I think I’ve fallen into a film festival animation program soundtrack. Waves wash ashore with electronic gulls pooping on a completely synthesized fishing boat. There’s an optical fiber trailing out the back; I think the captain is fishing for passwords in a sea of bandwidth. But wait! Here comes a group of Buddhist monks on a tricycle, fleeing from a subsonic echo machine. I hope they can escape “Continental Drift” and leap holistically over to “Opening Ceremony (Fuse).” It’s less scary and more fun over there — a calypso band is stuck in an infinite loop, but you can smell the heliconias and feel the humidity as haunted Benedictines chant backwards while drinking Mai-Tais. Interrupted hand clapping, ratchet wrenches, and dusty samples from old sci-fi films fill out this collection.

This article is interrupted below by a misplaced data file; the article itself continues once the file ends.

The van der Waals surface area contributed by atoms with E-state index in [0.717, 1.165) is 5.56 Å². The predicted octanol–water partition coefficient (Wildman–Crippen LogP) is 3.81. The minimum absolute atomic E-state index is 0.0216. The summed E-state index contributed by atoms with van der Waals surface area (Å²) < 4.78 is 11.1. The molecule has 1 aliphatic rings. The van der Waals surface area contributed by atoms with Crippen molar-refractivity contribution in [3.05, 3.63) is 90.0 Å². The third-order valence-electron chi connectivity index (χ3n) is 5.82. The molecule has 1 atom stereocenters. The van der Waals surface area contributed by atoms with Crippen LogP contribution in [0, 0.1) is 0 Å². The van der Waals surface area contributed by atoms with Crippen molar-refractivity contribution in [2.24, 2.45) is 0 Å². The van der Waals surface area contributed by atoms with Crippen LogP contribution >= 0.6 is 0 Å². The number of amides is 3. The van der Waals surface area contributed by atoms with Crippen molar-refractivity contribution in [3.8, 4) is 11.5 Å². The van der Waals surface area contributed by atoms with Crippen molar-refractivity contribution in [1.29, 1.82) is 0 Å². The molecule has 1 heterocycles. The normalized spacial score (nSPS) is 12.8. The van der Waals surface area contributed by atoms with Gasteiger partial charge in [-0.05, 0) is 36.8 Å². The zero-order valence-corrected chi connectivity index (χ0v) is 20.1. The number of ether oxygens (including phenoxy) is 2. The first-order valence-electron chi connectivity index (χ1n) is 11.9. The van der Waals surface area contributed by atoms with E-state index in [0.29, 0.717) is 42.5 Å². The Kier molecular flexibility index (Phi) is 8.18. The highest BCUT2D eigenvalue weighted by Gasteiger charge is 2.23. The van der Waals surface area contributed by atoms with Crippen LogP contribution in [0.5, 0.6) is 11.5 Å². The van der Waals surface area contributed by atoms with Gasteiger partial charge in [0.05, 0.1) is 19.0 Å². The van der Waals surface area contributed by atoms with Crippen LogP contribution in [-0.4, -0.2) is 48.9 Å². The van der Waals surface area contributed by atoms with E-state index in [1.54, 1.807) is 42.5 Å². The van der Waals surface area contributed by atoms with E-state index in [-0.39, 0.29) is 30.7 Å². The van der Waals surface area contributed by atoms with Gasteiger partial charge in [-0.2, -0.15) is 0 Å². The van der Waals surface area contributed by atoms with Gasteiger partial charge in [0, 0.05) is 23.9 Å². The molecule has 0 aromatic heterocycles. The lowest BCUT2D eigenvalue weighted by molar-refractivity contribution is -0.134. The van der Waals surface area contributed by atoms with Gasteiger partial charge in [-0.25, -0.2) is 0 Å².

It’s experimental music that’s too far out to make it on “Echoes” or “Hearts of Space,” but give NPR a few more years, and pledge drivers will be lining up to milk this set of weirdness. I read the press release, and I have no clear idea where this stuff comes from except a guy calling himself “Matt Radio Slave.” Weird as this all is, it has a compelling structure and playful approach that makes it much nicer than your typical head-crashed hard drive experiments on a keyboard and drum machine. I can actually keep this stuff playing in the background while I work on real projects, and I think I’ll Google Mr. Radio Slave and see what turns up. If this is Progressive Rock of the 21st century, I’ll send a note back from the Future if and when I get there and let you know.